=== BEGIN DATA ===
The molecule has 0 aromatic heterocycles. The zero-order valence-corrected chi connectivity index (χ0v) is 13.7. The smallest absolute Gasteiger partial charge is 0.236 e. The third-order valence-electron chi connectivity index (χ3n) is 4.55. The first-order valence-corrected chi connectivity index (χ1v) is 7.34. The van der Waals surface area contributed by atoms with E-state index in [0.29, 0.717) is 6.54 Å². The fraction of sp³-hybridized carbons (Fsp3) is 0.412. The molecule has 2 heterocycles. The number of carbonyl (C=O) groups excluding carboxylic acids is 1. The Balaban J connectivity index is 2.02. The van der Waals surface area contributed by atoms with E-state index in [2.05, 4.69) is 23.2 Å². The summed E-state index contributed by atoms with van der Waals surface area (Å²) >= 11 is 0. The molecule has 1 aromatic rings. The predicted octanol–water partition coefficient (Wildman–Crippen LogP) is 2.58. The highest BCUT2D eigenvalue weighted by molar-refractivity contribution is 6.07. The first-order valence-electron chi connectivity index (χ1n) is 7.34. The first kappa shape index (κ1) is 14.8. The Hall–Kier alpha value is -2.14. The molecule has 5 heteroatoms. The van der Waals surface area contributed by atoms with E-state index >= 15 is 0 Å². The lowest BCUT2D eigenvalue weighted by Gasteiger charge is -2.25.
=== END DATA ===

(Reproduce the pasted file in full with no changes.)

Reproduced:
The molecule has 0 aromatic heterocycles. The zero-order valence-corrected chi connectivity index (χ0v) is 13.7. The smallest absolute Gasteiger partial charge is 0.236 e. The third-order valence-electron chi connectivity index (χ3n) is 4.55. The first-order valence-corrected chi connectivity index (χ1v) is 7.34. The van der Waals surface area contributed by atoms with E-state index in [0.29, 0.717) is 6.54 Å². The fraction of sp³-hybridized carbons (Fsp3) is 0.412. The molecule has 2 heterocycles. The number of carbonyl (C=O) groups excluding carboxylic acids is 1. The Balaban J connectivity index is 2.02. The van der Waals surface area contributed by atoms with E-state index in [2.05, 4.69) is 23.2 Å². The summed E-state index contributed by atoms with van der Waals surface area (Å²) >= 11 is 0. The molecule has 1 aromatic rings. The predicted octanol–water partition coefficient (Wildman–Crippen LogP) is 2.58. The highest BCUT2D eigenvalue weighted by molar-refractivity contribution is 6.07. The first-order valence-electron chi connectivity index (χ1n) is 7.34. The first kappa shape index (κ1) is 14.8. The Hall–Kier alpha value is -2.14. The molecule has 5 heteroatoms. The van der Waals surface area contributed by atoms with E-state index >= 15 is 0 Å². The lowest BCUT2D eigenvalue weighted by Gasteiger charge is -2.25.